Enhance your note taking

Enhance your note taking.jpg

It’s come to that time of year where students frantically pour over textbooks in preparation for exams. 

Revision notes, highlighter pens and plenty of paper scattered across the living room is to be expected. These are just some of the methods used to ensure information stays in your mind. 


That’s it really. But with so many alternative methods of note-taking out there, are you using the one best suited to you? If you’re a little lost and don’t know what you’re doing wrong, or just need to freshen up your technique, here’s a few tips to help find a system that works for you.


If you read passively while studying you may find your eyes ‘glazing-over’, without registering what it actually says. If this sounds like you, then lengthy revision notes probably aren’t for you! Your way of note-taking must be fresh, interesting and if possible, fun.

Instead, you might want to consider alternative methods of taking notes, such as the Cornell system, mind mapping and Smart Wisdom. The Cornell system (to the left), which uses a grid to separate information, is well-loved by students, while mind-mapping is a fun and often colourful, way to take notes during lecturers. It can be time consuming, but if you manage to find a way of retaining information and improving productivity, it will be well worth it.


There’s nothing worse than random notes scattered across a page. The more organised you are, the more likely you are to remember, and subsequently retain the information. The basic principle with notes is to keep them short, snappy and include enough memorable keywords to recall them easily when reading them back.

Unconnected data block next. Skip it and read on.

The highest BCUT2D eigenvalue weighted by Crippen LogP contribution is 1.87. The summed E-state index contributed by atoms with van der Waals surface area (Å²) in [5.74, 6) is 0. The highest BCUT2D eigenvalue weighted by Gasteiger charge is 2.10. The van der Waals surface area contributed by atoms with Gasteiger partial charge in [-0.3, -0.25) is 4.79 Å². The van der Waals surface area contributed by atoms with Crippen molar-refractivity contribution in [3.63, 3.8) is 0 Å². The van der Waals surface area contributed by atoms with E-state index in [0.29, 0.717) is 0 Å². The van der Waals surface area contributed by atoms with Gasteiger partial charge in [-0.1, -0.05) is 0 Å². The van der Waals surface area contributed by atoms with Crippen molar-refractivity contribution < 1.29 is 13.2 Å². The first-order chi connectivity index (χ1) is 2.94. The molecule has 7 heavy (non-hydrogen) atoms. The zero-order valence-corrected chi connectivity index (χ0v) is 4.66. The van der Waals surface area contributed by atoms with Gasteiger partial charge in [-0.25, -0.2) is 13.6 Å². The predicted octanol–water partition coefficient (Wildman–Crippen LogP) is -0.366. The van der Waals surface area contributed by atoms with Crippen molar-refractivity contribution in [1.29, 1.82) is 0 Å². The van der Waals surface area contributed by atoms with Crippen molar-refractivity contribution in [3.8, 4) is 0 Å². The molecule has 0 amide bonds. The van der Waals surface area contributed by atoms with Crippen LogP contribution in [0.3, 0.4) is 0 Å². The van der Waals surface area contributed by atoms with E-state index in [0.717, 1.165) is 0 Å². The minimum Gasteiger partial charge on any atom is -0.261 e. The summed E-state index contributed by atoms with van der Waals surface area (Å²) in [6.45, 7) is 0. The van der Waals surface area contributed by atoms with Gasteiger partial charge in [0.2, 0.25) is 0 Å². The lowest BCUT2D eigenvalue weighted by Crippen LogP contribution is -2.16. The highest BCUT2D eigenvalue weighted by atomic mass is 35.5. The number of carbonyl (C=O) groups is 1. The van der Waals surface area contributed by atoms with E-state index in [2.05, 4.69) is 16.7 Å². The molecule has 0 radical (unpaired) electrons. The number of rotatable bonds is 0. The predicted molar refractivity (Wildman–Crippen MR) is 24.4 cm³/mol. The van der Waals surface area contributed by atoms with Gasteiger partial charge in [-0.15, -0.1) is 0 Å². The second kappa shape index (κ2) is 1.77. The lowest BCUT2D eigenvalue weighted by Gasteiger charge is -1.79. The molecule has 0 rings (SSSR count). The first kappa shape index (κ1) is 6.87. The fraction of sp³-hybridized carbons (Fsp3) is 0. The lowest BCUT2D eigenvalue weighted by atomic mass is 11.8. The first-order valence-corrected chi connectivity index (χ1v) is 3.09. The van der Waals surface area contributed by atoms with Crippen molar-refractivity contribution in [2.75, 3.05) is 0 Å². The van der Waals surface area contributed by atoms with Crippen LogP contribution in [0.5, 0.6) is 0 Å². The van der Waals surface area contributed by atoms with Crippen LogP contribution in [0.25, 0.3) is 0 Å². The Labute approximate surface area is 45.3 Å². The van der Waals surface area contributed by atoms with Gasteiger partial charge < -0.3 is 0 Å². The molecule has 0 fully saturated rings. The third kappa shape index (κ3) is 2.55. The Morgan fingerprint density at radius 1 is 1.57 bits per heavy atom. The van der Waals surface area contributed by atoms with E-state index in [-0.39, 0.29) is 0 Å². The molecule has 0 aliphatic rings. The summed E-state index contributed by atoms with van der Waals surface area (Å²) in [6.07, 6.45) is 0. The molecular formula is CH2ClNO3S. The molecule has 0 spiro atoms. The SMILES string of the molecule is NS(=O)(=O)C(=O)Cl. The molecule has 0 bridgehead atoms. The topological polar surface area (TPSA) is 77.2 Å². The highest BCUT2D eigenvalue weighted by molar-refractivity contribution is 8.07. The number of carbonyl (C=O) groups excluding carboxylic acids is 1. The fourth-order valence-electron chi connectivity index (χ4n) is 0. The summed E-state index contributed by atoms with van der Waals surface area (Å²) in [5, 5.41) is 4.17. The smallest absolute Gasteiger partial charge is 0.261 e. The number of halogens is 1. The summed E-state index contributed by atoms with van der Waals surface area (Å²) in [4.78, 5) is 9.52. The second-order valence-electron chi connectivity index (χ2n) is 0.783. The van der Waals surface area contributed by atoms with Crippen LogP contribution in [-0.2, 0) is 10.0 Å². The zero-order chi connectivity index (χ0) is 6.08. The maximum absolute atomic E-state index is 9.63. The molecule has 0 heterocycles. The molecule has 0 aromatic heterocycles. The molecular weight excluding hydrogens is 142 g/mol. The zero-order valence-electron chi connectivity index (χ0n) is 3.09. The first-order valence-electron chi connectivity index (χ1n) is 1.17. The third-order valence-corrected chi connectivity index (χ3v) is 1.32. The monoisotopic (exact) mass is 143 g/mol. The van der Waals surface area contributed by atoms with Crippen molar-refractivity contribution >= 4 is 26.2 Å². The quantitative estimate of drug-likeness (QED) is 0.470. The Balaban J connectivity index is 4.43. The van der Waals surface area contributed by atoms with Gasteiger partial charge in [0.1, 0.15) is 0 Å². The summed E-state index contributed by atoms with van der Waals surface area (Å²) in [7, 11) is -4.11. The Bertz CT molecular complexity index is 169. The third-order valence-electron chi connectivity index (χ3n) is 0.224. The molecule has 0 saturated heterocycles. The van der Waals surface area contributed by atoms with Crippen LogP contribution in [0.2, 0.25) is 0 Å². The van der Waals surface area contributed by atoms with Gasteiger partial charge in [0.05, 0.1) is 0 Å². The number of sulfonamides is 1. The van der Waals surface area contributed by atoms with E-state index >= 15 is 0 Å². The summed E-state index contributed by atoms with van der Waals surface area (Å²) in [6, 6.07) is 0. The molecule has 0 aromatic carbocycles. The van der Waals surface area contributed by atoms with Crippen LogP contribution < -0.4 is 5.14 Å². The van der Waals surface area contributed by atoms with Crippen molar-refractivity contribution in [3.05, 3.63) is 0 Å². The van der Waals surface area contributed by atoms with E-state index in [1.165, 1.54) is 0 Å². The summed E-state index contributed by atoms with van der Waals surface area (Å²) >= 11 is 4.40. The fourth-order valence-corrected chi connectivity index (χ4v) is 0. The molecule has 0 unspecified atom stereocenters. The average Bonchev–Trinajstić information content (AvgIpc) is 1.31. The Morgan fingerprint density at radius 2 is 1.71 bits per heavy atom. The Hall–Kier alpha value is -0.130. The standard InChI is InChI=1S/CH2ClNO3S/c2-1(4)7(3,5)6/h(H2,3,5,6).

Taking notes in lectures can be a bit of a test in itself. Trying to absorb the information then translate it into note form for each slide can be a challenge. So unless you’re experienced in shorthand, cut down on the amount you write and listen more. Making notes in bullet point form is a good way to make quick fire notes, but remember to look at the lecture slides later to refresh your memory.


Now for the most important technique; take breaks in your schedule. Time out from study can be incredibly rewarding as it gives you the time to clear your mind and reflect on the work you have put in. This also staggers your workload, making all those sheets of paper and pending revision notes manageable.  

This is only scratching the surface with the variety of techniques people use to take notes. Some people use highlighter pens, others use an array of coloured post-it notes. We’ve tried to keep it simple, but the bottom line is your revision strategy has to reflect the way you think. So keep taking those notes, good luck with your exams – and breathe!